There are many different ways one can go about creating a link profile, but knowing whether or not something is really working can be a bit trickier. It’s incredibly important to understand what to look for so that you can improve. After all, a link profile is the best way to show Google that your website is quality and therefore worthy of a good ranking on a Google organic search engine results page (SERP). This will help consumers find you and hopefully convert—the ultimate goal.
For those who are unfamiliar, a link profile is essentially a profile of every link that is associated with your company. The types of things that are tracked and analyzed to create a link profile for a company include:
- Types of Links. Links can come in different forms, mainly meaning links can come from different places. For example, links on authoritative websites often hold more weight than a link found in a directory.
- Keywords/Anchor Text Used. This is one of the ways that Google will help you rank for particular keywords, or words that users will use to look for a particular company, article, or general query.
- When the Links Occurred. Whether or not you acquired these links quickly all at once or slowly over time is a good way for Google to tell whether or not your links are reputable.
All of these different link components will make up your link profile, but the question is really whether or not you know if these components are bringing you success. What are the best key performance indicators (KPIs) when analyzing a link profile?
Top 5 KPIs for a Successful Link Profile
Below are a few surefire ways to tell whether or not you’re creating a winning link profile:
- Keyword Rankings – Companies should be following whether or not their ranking has changed for specific keywords. If they rankings have changed for the better, your link profile likely had something to do with it. Google saw valuable links coming from valuable sites, and so you are rewarded. One thing to keep in mind, however, is that you want to be following the keywords where you see real search volume because these are the most beneficial.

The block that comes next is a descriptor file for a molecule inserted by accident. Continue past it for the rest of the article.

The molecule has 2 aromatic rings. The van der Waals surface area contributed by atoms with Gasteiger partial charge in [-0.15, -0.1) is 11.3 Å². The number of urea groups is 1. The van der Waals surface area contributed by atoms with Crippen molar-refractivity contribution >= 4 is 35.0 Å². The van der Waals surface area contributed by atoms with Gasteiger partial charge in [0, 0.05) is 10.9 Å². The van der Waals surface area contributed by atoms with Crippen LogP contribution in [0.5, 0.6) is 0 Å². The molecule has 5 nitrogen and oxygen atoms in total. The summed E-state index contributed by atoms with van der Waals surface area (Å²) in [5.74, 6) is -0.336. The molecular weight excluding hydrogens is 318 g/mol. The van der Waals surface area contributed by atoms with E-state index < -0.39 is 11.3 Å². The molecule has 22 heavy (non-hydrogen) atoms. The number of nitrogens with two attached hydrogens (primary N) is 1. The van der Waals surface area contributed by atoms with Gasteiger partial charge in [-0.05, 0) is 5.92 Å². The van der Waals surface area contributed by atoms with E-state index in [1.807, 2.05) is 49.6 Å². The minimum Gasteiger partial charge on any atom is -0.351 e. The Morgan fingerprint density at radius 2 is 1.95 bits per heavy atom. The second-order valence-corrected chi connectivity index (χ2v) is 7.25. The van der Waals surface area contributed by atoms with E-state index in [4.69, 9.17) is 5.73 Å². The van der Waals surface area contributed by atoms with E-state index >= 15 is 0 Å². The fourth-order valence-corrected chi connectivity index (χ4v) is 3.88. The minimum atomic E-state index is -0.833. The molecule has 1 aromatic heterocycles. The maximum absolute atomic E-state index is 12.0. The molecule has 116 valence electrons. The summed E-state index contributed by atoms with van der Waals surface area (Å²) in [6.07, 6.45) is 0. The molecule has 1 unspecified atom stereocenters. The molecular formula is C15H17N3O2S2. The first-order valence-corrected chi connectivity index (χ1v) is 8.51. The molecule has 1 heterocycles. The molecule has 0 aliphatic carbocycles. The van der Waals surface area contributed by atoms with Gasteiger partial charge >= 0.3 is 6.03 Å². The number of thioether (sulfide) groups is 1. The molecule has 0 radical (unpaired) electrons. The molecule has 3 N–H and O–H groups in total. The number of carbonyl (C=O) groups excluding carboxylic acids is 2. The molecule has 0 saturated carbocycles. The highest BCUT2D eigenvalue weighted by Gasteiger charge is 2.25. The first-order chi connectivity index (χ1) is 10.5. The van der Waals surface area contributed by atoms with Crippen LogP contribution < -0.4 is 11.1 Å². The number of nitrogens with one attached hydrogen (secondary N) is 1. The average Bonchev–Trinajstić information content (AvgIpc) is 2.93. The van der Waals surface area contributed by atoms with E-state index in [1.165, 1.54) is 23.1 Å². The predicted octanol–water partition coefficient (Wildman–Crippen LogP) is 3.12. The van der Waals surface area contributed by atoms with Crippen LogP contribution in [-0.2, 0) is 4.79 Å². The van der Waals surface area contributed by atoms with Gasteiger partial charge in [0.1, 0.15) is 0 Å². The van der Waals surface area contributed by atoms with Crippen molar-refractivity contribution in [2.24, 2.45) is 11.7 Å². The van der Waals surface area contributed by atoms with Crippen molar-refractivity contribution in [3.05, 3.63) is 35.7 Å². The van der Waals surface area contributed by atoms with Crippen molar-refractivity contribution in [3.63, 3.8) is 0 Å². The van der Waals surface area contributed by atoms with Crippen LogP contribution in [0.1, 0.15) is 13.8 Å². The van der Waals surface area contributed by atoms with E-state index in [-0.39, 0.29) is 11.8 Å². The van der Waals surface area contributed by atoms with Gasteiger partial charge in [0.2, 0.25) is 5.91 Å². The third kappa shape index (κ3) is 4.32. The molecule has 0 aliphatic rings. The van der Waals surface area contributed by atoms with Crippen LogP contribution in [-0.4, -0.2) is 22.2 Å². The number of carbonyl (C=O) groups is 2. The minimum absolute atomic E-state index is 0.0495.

- PageRank – There has been some debate over whether or not PageRank really means anything. It certainly isn’t the most important thing to look at because it doesn’t mean that you’re converting your visitors; however it does help you determine if your link profile is improving. Your link profile has everything to do with Google—so does PageRank.
- Google Alerts – Using Google alerts and documenting every link that is pointing back to your website is extremely important. You can now use the Google disavow links tool to make sure that no negative links are pointing back to your website. If you find through Google alerts that your company is only mentioned in a positive light, your link profile is surely successful.
- Traffic Volume – Make sure that you’re paying attention to where your traffic is coming from and whether or not it is improving. Traffic usually occurs because you have a good link profile, so make sure that you’re measuring this traffic based on each keyword so you know where you need to improve.
- Exposure – If a link profile is all about Google, why would exposure matter? The truth is that keeping an eye on your social media exposure and overall brand awareness is a direct results of a great link profile. This is a bit harder to track, but worth it nonetheless.
What are some of the KPIs that you feel work well for link profile analysis?